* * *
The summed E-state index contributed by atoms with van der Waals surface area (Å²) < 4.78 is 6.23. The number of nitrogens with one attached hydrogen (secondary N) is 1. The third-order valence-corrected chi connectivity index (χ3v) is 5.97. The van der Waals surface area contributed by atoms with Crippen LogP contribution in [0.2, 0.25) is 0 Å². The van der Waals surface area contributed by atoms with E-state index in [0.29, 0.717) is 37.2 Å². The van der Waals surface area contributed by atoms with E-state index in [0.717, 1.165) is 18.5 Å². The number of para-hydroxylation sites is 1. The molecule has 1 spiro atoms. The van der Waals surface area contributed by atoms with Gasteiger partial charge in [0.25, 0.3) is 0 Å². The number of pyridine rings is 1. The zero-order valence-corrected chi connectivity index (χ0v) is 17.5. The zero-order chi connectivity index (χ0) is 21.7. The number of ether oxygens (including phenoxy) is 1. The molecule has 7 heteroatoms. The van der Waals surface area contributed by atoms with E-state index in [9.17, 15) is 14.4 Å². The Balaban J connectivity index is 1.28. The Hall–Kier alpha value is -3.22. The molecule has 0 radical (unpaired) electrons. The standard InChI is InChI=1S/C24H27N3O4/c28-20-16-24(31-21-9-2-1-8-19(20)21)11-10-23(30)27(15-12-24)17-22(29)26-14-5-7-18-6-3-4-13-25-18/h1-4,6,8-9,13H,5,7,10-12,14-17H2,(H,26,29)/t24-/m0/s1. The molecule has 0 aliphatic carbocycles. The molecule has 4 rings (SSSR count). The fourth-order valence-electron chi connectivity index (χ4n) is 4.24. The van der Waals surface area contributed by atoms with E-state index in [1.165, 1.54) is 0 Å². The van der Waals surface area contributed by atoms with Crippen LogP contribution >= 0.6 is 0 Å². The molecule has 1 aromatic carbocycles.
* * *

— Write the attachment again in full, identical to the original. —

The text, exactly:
The summed E-state index contributed by atoms with van der Waals surface area (Å²) < 4.78 is 6.23. The number of nitrogens with one attached hydrogen (secondary N) is 1. The third-order valence-corrected chi connectivity index (χ3v) is 5.97. The van der Waals surface area contributed by atoms with Crippen LogP contribution in [0.2, 0.25) is 0 Å². The van der Waals surface area contributed by atoms with E-state index in [0.29, 0.717) is 37.2 Å². The van der Waals surface area contributed by atoms with E-state index in [0.717, 1.165) is 18.5 Å². The number of para-hydroxylation sites is 1. The molecule has 1 spiro atoms. The van der Waals surface area contributed by atoms with Gasteiger partial charge in [0.25, 0.3) is 0 Å². The number of pyridine rings is 1. The zero-order valence-corrected chi connectivity index (χ0v) is 17.5. The zero-order chi connectivity index (χ0) is 21.7. The number of ether oxygens (including phenoxy) is 1. The molecule has 7 heteroatoms. The van der Waals surface area contributed by atoms with E-state index in [9.17, 15) is 14.4 Å². The Balaban J connectivity index is 1.28. The Hall–Kier alpha value is -3.22. The molecule has 0 radical (unpaired) electrons. The standard InChI is InChI=1S/C24H27N3O4/c28-20-16-24(31-21-9-2-1-8-19(20)21)11-10-23(30)27(15-12-24)17-22(29)26-14-5-7-18-6-3-4-13-25-18/h1-4,6,8-9,13H,5,7,10-12,14-17H2,(H,26,29)/t24-/m0/s1. The molecule has 0 aliphatic carbocycles. The molecule has 4 rings (SSSR count). The fourth-order valence-electron chi connectivity index (χ4n) is 4.24. The van der Waals surface area contributed by atoms with E-state index in [1.165, 1.54) is 0 Å². The van der Waals surface area contributed by atoms with Crippen LogP contribution >= 0.6 is 0 Å². The molecule has 1 aromatic carbocycles.